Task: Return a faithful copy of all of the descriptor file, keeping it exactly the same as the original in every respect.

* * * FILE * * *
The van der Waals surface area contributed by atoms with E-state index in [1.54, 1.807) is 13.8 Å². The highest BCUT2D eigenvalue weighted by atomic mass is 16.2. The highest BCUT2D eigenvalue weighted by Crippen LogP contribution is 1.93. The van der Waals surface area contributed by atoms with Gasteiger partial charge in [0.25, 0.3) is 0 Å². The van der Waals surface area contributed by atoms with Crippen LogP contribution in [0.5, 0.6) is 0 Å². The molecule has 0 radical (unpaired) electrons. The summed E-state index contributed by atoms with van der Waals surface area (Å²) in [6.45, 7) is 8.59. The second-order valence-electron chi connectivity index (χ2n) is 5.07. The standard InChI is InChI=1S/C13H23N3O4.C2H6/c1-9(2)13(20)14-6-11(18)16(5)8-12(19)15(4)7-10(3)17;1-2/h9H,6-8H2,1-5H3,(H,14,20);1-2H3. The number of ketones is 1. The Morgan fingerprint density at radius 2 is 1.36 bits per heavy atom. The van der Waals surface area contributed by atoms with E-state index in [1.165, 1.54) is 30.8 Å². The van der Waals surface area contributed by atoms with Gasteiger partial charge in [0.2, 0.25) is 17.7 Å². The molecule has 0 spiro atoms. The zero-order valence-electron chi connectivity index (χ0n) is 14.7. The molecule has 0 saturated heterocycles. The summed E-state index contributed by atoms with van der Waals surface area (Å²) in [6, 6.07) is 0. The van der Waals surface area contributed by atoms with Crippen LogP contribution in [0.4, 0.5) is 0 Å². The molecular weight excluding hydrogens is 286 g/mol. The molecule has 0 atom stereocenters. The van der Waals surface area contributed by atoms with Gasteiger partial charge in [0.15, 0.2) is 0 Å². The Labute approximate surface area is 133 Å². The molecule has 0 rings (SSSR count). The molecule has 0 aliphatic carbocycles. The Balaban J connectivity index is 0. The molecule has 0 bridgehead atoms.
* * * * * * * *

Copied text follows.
The van der Waals surface area contributed by atoms with E-state index in [1.54, 1.807) is 13.8 Å². The highest BCUT2D eigenvalue weighted by atomic mass is 16.2. The highest BCUT2D eigenvalue weighted by Crippen LogP contribution is 1.93. The van der Waals surface area contributed by atoms with Gasteiger partial charge in [0.25, 0.3) is 0 Å². The van der Waals surface area contributed by atoms with Crippen LogP contribution in [0.5, 0.6) is 0 Å². The molecule has 0 radical (unpaired) electrons. The summed E-state index contributed by atoms with van der Waals surface area (Å²) in [6.45, 7) is 8.59. The second-order valence-electron chi connectivity index (χ2n) is 5.07. The standard InChI is InChI=1S/C13H23N3O4.C2H6/c1-9(2)13(20)14-6-11(18)16(5)8-12(19)15(4)7-10(3)17;1-2/h9H,6-8H2,1-5H3,(H,14,20);1-2H3. The number of ketones is 1. The Morgan fingerprint density at radius 2 is 1.36 bits per heavy atom. The van der Waals surface area contributed by atoms with E-state index in [1.165, 1.54) is 30.8 Å². The van der Waals surface area contributed by atoms with Gasteiger partial charge in [0.2, 0.25) is 17.7 Å². The molecule has 0 spiro atoms. The zero-order valence-electron chi connectivity index (χ0n) is 14.7. The molecule has 0 saturated heterocycles. The summed E-state index contributed by atoms with van der Waals surface area (Å²) in [6, 6.07) is 0. The van der Waals surface area contributed by atoms with Crippen LogP contribution in [0.4, 0.5) is 0 Å². The molecular weight excluding hydrogens is 286 g/mol. The molecule has 0 atom stereocenters. The van der Waals surface area contributed by atoms with Gasteiger partial charge in [0.15, 0.2) is 0 Å². The Labute approximate surface area is 133 Å². The molecule has 0 rings (SSSR count). The molecule has 0 aliphatic carbocycles. The Balaban J connectivity index is 0. The molecule has 0 bridgehead atoms.